December 11, 2017

Seattle home buyers getting off the fence

By AUBREY COHEN
P-I REPORTER

Floyd Cleofe thought about buying a home in 1996, just after starting work as an engineer at The Boeing Co.  “For personal reasons, I chose not to do so at the time,” he said last week. “I kicked myself for not getting in the market back then.”

In the fall, as Seattle home prices and mortgage interest rates dropped, Cleofe decided it was time to start looking seriously for a home.  “I just came to the realization that the time is now,” he said. “There are so many things that are to my advantage.”

But Cara Grill of Seattle isn’t there yet.  “I’ll probably wait a little bit longer,” she said outside of a Phinney Ridge open house Sunday. “I’m hoping the prices continue to come down further.”

Some areas of the country have more homes than could sell at just about any price, thanks to rotting economies or huge amounts of speculative construction. Seattle is relatively well off in both respects — its housing recovery largely depends on when potential buyers decide prices are low enough.

“There’s still a lot of people who have jobs and a lot of people who’ve moved into the market area and have been sitting, waiting to have the opportunity to buy,” said Bill Riss, chief executive of Coldwell Banker Bain real estate.  Riss and other area real estate professionals argue the time to buy is now, and say they are starting to hear from more buyers.

“It’s not often you have a market where the rates are down and the prices are down at the same time,said Deborah Arends, an agent with RE/Max Northwest Realtors.

Henry Samonte, an agent with John L. Scott Real Estate, said he saw a big uptick in calls from buyers and visitors to his listings last weekend.  “It seems that people are coming out of the woodwork,” he said.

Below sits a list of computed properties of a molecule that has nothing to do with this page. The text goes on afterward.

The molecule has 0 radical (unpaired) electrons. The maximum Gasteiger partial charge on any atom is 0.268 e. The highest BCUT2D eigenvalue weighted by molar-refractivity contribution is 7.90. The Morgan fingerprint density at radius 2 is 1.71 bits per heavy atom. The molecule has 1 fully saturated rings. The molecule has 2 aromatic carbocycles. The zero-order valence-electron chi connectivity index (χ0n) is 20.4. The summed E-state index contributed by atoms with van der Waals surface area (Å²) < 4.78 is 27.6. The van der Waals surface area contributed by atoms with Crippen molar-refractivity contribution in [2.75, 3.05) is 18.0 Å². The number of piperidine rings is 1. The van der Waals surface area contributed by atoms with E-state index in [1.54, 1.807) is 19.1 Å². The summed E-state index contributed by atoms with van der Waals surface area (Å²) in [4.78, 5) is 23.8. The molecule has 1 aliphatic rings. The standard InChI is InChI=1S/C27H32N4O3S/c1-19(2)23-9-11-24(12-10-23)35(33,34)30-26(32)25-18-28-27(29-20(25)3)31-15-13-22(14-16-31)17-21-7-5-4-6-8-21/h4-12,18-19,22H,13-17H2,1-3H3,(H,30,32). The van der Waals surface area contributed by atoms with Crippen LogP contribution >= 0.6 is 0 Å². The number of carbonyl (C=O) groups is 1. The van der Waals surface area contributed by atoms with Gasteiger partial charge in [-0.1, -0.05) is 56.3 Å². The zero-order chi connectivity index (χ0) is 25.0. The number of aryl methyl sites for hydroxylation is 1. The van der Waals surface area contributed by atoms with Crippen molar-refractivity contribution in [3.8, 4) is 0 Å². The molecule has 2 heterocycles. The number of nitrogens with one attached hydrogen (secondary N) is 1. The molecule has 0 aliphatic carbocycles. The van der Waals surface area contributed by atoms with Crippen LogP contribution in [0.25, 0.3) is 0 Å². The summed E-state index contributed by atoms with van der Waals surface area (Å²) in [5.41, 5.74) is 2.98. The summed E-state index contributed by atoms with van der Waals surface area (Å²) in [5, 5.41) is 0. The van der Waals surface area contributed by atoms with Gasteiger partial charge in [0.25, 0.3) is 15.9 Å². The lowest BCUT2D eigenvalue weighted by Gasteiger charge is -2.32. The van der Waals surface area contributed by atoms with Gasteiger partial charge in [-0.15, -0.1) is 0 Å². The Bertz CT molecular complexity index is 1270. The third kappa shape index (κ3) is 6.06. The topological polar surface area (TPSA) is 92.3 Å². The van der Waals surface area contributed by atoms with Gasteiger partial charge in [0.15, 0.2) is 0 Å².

But skeptics, such as Timothy Ellis, editor of the Web site Seattlebubble.com, said those waiting for the best deal should sit tight.  “I think prices still need to fall, on average, at least another 15 percent before we hit the bottom in the Seattle area,” he said.

January often brings a surge in new listings for homes, relistings of homes that were taken off the market and buyers making a home search part of their New Year’s plan. Sure enough, a pile of new listings popped up last week, and many open houses had decent traffic Sunday.

Golan Kedan of Seattle recently got serious about buying after roughly two years of casual looking.  “We’re getting fairly close to a time where it’s going to be as good as it gets,” Kedan said. “My feeling is that the market is starting to bottom out and so now is a good time to buy.”

But Mike and Libet Wallblom were leaning toward continuing to rent, even though it would mean moving into their fourth rental home in the two years they’ve been house hunting.  “Prices are moving in our direction,” Mike Wallblom said. “I forecast June is going to be the best time.”

Tracy and Michael Kasten, who rented after moving from Boston more than four months ago, also think prices might fall more. But they plan to buy before Seattle’s school registration deadline in March.

“There’s only so long you can wait,” Michael Kasten said outside a Phinney Ridge open house Sunday with Tracy and their children, Avery, 6, and Nicholas, 4. “You’re kind of putting your life on hold in the meantime.”

Kay Sterner and Trevor Leffler said they didn’t think they’d get a better deal by waiting, but the uncertain economy was contributing to their hesitation, along with a spending hangover from their wedding, honeymoon and the holidays.

Sterner pointed to budget cuts at the University of Washington, where she works, and slowing in the software industry, which employs Leffler.  “It’s a gamble right now,” she said.  Cleofe ended up closing on a newly built Ballard townhouse Dec. 19 after watching prices drop through the fall.  “It was a lot more (home) than I was anticipating, and I got it for a good deal,” he said. “I actually got it for less than the list price, with some money thrown in for closing costs.”  So does he worry that he could have gotten a better deal by waiting?

“That was a consideration, but it was the right time for me in my life right now,” Cleofe said. “In the long run, it’s going to go up.”

P-I reporter Aubrey Cohen can be reached at 206-448-8362 or aubreycohen@seattlepi.com.




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